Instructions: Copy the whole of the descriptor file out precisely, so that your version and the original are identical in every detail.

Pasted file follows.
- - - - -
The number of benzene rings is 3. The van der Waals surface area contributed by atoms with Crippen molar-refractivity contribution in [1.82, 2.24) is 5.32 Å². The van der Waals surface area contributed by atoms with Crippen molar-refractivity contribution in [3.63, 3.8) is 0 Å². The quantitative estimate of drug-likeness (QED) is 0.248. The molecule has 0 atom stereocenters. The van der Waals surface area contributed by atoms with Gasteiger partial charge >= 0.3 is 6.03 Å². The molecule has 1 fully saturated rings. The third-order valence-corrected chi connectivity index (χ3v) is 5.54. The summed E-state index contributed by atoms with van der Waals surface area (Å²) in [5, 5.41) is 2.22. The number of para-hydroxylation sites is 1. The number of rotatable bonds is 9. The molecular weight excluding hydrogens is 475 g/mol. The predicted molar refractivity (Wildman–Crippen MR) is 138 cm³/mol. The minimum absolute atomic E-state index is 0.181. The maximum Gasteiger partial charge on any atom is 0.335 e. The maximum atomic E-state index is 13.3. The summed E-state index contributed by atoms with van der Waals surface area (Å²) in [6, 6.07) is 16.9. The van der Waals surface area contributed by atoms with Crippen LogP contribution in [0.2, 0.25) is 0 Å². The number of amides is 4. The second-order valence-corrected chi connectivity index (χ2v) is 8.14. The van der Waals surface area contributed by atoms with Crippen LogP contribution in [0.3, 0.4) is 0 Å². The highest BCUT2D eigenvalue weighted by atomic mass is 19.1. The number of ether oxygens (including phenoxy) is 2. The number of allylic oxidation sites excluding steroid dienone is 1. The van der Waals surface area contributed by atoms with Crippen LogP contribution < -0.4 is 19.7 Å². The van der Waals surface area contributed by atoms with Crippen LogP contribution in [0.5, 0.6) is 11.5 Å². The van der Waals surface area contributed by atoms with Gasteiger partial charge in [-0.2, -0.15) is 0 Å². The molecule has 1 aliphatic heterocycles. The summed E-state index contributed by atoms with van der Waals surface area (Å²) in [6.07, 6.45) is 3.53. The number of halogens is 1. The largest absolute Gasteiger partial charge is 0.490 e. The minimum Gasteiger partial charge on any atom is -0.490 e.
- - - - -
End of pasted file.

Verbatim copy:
The number of benzene rings is 3. The van der Waals surface area contributed by atoms with Crippen molar-refractivity contribution in [1.82, 2.24) is 5.32 Å². The van der Waals surface area contributed by atoms with Crippen molar-refractivity contribution in [3.63, 3.8) is 0 Å². The quantitative estimate of drug-likeness (QED) is 0.248. The molecule has 0 atom stereocenters. The van der Waals surface area contributed by atoms with Gasteiger partial charge >= 0.3 is 6.03 Å². The molecule has 1 fully saturated rings. The third-order valence-corrected chi connectivity index (χ3v) is 5.54. The summed E-state index contributed by atoms with van der Waals surface area (Å²) in [5, 5.41) is 2.22. The number of para-hydroxylation sites is 1. The number of rotatable bonds is 9. The molecular weight excluding hydrogens is 475 g/mol. The predicted molar refractivity (Wildman–Crippen MR) is 138 cm³/mol. The minimum absolute atomic E-state index is 0.181. The maximum Gasteiger partial charge on any atom is 0.335 e. The maximum atomic E-state index is 13.3. The summed E-state index contributed by atoms with van der Waals surface area (Å²) in [6, 6.07) is 16.9. The van der Waals surface area contributed by atoms with Crippen LogP contribution in [0.2, 0.25) is 0 Å². The number of amides is 4. The second-order valence-corrected chi connectivity index (χ2v) is 8.14. The van der Waals surface area contributed by atoms with Crippen LogP contribution in [0.3, 0.4) is 0 Å². The highest BCUT2D eigenvalue weighted by atomic mass is 19.1. The number of ether oxygens (including phenoxy) is 2. The number of allylic oxidation sites excluding steroid dienone is 1. The van der Waals surface area contributed by atoms with Crippen LogP contribution < -0.4 is 19.7 Å². The van der Waals surface area contributed by atoms with Crippen LogP contribution in [0.5, 0.6) is 11.5 Å². The van der Waals surface area contributed by atoms with Gasteiger partial charge in [-0.2, -0.15) is 0 Å². The molecule has 1 aliphatic heterocycles. The summed E-state index contributed by atoms with van der Waals surface area (Å²) in [6.07, 6.45) is 3.53. The number of halogens is 1. The largest absolute Gasteiger partial charge is 0.490 e. The minimum Gasteiger partial charge on any atom is -0.490 e.